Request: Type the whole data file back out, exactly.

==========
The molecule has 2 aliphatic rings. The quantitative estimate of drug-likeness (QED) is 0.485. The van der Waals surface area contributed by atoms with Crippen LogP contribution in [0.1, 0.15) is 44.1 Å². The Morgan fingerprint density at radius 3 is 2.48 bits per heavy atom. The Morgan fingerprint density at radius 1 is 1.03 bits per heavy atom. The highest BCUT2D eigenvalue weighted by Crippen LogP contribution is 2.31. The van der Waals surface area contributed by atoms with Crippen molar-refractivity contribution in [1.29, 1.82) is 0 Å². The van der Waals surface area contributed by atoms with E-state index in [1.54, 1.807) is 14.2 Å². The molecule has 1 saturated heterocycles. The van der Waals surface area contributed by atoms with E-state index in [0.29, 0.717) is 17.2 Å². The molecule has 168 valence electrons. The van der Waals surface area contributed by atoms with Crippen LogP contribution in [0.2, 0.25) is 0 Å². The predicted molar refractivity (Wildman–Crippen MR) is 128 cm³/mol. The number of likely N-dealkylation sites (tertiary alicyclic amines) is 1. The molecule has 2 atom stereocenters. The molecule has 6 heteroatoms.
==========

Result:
The molecule has 2 aliphatic rings. The quantitative estimate of drug-likeness (QED) is 0.485. The van der Waals surface area contributed by atoms with Crippen LogP contribution in [0.1, 0.15) is 44.1 Å². The Morgan fingerprint density at radius 3 is 2.48 bits per heavy atom. The Morgan fingerprint density at radius 1 is 1.03 bits per heavy atom. The highest BCUT2D eigenvalue weighted by Crippen LogP contribution is 2.31. The van der Waals surface area contributed by atoms with Crippen molar-refractivity contribution in [1.29, 1.82) is 0 Å². The van der Waals surface area contributed by atoms with E-state index in [1.54, 1.807) is 14.2 Å². The molecule has 1 saturated heterocycles. The van der Waals surface area contributed by atoms with E-state index in [0.29, 0.717) is 17.2 Å². The molecule has 168 valence electrons. The van der Waals surface area contributed by atoms with Crippen LogP contribution in [0.2, 0.25) is 0 Å². The predicted molar refractivity (Wildman–Crippen MR) is 128 cm³/mol. The number of likely N-dealkylation sites (tertiary alicyclic amines) is 1. The molecule has 2 atom stereocenters. The molecule has 6 heteroatoms.